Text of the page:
The lucrative legacy of Lötschental's looters

It's carnival season in Switzerland, and communities across the country are decking themselves out in bizarre costumes. In the Lötschental valley, in canton Valais, the emphasis is on striking terror into locals and tourists alike.

This content was published on March 3, 2000 - 21:56

It's carnival season in Switzerland, and communities across the country are decking themselves out in bizarre costumes. In the Lötschental valley, in canton Valais, the emphasis is on striking terror into locals and tourists alike.

An unsuspecting visitor, dropping into the Lötschental valley during carnival week, might well flee Switzerland never to return. Instead of the usual warm welcomes from friendly hoteliers and shopkeepers, carnival week is when the "Tschäggättä" take control of the streets.

Every year, starting on "Dirty Thursday", these terrifying creatures - half human, half animal - go on the rampage through this peaceful valley terrorising anyone who gets in their way.

Yet anyone brave or foolish enough to tear off a mask, or an animal fur, would be in for a pleasant surprise, because behind those terrifying exteriors are Lötschental's most eligible young men and women.

The valley has an ancient tradition, whereby only unmarried folk can dress up as a Tschäggättä. Originally, being a Tschäggättä was the preserve of bachelors. But in these more enlightened times, women participate as well.

Nobody knows exactly why the Tschäggättä tradition started in the first place. But the inhabitants of the Lötschental have a theory, which has lately been given credence by archaeologists.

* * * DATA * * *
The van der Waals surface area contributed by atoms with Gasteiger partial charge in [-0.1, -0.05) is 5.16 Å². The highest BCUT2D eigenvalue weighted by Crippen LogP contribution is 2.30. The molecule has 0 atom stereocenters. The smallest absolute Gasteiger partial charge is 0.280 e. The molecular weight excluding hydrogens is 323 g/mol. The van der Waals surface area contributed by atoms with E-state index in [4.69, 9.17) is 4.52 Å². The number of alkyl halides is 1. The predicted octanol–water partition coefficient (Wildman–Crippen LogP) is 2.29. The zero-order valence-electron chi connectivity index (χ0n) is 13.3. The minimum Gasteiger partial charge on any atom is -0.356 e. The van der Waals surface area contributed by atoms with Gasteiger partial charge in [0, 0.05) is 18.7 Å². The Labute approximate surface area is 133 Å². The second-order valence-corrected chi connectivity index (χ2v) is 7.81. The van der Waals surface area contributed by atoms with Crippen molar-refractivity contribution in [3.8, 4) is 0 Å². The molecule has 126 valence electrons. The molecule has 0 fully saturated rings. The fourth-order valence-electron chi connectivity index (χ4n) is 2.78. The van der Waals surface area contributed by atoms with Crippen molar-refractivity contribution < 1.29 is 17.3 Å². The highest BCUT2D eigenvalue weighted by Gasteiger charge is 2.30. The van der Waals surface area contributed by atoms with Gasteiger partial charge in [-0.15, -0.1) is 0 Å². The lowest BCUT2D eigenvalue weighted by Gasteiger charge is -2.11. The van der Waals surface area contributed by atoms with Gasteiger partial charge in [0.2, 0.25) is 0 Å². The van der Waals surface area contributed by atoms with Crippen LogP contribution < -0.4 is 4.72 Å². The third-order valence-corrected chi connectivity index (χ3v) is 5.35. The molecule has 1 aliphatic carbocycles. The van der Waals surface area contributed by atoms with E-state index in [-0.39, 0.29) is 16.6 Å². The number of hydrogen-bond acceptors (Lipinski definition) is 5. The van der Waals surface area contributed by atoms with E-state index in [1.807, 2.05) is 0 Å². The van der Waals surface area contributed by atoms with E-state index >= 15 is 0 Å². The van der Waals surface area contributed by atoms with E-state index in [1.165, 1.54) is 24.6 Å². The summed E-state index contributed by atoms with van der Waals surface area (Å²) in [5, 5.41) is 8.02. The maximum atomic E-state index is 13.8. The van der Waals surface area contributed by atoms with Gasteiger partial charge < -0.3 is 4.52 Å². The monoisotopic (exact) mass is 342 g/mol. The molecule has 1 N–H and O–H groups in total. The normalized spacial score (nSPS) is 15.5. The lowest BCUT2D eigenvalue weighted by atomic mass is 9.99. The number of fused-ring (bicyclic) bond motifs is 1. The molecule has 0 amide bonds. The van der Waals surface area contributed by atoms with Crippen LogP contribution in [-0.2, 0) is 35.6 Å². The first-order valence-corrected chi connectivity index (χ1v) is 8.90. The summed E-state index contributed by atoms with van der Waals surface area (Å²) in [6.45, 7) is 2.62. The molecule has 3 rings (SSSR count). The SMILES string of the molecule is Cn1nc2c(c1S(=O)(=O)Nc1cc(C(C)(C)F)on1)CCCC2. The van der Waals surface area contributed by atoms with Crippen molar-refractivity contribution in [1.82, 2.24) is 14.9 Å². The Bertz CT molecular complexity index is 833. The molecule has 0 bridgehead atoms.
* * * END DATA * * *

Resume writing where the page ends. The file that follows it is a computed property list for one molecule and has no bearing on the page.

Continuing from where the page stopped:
Lötschental local, Ernst Rieder, believes the Tschäggättä are based on "a band of thieves, who would attack the Alemann settlements in our valley at night. They were dressed in wild furs and were masked."

Archaeologists from the University of Basel corroborated the theory of outsiders raiding Lötschental's villages when they unearthed an encampment, thought to be 3,000 years old.

Those thieves may have made life difficult for Lötschental in ancient times, but their activities have done the valley a service in more recent times. The annual spectacle created by the Tschäggättä brings in millions of francs in tourist revenues every year.

The head of Lötschental's tourist board, André Henzen, says, "The Tschäggätä are absolutely unique and that is what makes our valley so special. They play a key role in our tourism sector. You see them on advertising posters and they always get a mention in local quizzes."

However, the Tschäggättä were not always so popular. In 1987, the parish councils in the valley banned the wild creatures from appearing in public after dusk.

The law was in response to complaints from tourists, who felt offended and harassed by the lewd behaviour of the Tschäggättä. The procession was revived in 1988 after local youths protested against the ban.

By Greg Morsbach

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